From pints of ice cream to tractor-trailer freezer trucks, Perry’s Ice Cream is rebranding.
The company, based in Akron, Erie County, has redesigned its packages and other materials to lure younger customers to the brand. The new look is the first rebranding in 13 years, and is rolling out with current shipments of ice cream. The company’s website shows the new branding, which will also be on sidewalk vendor carts and physical advertising materials available for shops.
Perry’s customers may recall a black background on Perry’s packaging and that will remain along with a Perry’s logo in a red crest in the upper left corner of family-size containers of ice cream.
“We traditionally have had our flavor names in a boldly colored ribbon on the packaging,” said Marisa Wilson, a spokeswoman for the company. Customers, when scanning for their favorite flavors, might have seen the ribbon first and not noticed the Perry’s brand.
With the ribbon gone, the black of the packaging seems to stand out more too.
“We have longevity and brand equity in black,” Wilson said, so the color of the package and the logo were kept. “We wanted to make sure in modernizing the packaging that we didn’t lose our customers and consumers that love Perry’s.”
New packages feature a contrasting color for each flavor – bright green for Grasshopper, for instance – and a photo of the ice cream. The color theme appears in the san-serif lettering naming the flavor as well as in scrolls, leaves, hearts, berries or other doodles behind the name. Pint containers also feature the color theme on the overhanging lip of the package’s lid.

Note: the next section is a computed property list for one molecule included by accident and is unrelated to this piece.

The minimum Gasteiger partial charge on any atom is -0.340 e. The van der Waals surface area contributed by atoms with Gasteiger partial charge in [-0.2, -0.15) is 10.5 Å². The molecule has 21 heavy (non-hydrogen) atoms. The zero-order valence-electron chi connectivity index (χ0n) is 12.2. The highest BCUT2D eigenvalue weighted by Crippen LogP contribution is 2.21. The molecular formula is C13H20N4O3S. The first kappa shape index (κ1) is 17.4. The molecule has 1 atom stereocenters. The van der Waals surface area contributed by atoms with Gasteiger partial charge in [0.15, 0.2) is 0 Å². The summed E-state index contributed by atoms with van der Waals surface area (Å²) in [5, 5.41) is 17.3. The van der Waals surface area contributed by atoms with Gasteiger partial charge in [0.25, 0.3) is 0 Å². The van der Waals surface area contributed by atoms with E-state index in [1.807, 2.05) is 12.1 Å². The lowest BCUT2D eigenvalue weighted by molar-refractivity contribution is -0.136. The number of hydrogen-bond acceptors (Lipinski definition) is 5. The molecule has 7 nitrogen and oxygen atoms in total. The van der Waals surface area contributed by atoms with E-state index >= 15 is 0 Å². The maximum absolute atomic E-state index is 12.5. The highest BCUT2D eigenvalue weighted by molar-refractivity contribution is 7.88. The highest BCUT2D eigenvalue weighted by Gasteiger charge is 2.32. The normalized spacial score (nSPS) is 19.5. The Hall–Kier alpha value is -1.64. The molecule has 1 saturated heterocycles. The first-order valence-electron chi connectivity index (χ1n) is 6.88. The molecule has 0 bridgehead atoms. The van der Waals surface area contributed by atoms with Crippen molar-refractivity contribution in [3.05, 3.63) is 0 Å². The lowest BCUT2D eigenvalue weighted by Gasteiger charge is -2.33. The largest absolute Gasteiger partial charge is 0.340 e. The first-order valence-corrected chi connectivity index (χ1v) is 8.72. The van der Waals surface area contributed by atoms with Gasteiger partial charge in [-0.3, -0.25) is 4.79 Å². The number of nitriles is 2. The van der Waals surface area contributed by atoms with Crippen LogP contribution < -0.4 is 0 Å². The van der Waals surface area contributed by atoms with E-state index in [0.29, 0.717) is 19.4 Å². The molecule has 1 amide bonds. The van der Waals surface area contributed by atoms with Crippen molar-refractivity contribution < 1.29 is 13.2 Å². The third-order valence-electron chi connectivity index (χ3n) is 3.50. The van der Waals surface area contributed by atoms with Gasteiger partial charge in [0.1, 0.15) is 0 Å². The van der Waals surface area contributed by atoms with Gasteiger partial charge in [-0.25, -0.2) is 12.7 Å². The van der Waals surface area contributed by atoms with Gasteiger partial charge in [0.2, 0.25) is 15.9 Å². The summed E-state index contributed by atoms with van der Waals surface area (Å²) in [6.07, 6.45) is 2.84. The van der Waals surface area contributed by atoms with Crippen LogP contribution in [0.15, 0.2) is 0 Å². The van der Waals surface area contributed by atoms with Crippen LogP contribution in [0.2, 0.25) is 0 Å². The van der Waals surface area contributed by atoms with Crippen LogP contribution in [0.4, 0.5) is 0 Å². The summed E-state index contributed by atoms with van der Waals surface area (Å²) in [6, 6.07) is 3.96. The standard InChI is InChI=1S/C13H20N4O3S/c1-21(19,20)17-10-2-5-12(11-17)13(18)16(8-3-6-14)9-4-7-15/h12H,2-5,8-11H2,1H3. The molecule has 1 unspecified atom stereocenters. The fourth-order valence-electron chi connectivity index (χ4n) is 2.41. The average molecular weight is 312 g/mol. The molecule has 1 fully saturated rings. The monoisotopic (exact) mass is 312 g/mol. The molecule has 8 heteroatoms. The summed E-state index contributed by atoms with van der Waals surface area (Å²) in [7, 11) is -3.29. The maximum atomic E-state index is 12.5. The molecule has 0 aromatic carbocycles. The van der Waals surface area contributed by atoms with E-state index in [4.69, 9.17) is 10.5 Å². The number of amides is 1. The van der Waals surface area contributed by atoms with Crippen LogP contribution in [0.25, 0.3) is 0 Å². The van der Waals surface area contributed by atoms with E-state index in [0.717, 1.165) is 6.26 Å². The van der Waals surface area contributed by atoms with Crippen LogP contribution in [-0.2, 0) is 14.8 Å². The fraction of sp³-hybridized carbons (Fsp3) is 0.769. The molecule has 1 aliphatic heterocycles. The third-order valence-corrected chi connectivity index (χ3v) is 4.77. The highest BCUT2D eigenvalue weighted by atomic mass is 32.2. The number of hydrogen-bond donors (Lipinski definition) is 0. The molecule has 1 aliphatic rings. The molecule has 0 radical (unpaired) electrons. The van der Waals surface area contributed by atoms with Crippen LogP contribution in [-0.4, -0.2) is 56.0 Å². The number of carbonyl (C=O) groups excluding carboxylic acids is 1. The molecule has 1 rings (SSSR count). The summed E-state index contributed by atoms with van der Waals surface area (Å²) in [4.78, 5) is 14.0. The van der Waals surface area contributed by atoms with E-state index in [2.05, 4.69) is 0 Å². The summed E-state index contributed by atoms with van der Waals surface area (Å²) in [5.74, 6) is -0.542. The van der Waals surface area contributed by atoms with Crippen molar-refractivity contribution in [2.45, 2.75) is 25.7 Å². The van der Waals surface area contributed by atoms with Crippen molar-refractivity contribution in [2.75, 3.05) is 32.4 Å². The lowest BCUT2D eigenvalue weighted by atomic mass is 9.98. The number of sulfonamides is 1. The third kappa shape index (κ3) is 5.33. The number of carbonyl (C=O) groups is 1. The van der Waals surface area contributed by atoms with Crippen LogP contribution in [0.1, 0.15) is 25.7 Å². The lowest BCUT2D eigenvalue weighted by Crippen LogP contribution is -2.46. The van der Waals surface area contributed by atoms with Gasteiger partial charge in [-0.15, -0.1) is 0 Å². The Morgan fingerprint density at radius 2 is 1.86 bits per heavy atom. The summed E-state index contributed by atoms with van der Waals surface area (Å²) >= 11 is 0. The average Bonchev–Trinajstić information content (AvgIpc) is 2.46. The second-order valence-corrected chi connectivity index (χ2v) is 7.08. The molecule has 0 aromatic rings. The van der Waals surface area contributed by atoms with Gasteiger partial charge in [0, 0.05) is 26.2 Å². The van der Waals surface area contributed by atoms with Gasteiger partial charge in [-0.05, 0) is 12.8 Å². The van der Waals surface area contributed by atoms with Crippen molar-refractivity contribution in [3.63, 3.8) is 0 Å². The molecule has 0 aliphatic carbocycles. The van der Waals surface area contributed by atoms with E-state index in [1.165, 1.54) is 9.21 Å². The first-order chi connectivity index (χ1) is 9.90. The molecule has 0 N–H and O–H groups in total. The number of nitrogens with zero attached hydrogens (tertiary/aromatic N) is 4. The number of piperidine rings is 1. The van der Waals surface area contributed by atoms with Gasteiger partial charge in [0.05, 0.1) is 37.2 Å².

“The Perry’s brand embodies the happiness that naturally comes with enjoying our products along with a slightly unexpected playful side,” said Nichole Buryta, brand manager. “Our 100-year-old brand relays trust and provides comfort while having a sense of humor when it comes to all of life’s moments. This drives a deeper sense of connection with all consumers regardless of age or status.”
Perry’s worked with Buffalo-based The Martin Group to research customer preferences before engaging a designer.
“Research confirmed Perry’s continues to have a strong, loyal following in our markets, but we did not stop there,” said Gayle Perry Denning, vice president of strategic branding and sustainability. “We also studied ice cream category, trends, competitive brands and generational trends in an effort to know how best to stay relevant with existing consumers and attract new consumers in new markets and how younger generations will interact with the Perry’s brand.”
Wilson said the company wants to retain its most loyal customers in the Buffalo to Syracuse area. “The company is 102 years old this year and distributes over much of the Northeast and mid-Atlantic region, thanks to its own distribution network and Wegmans, which carries the brand chain-wide.
“Even though we’re 102 years old, we don’t have to look like that,” Wilson said.
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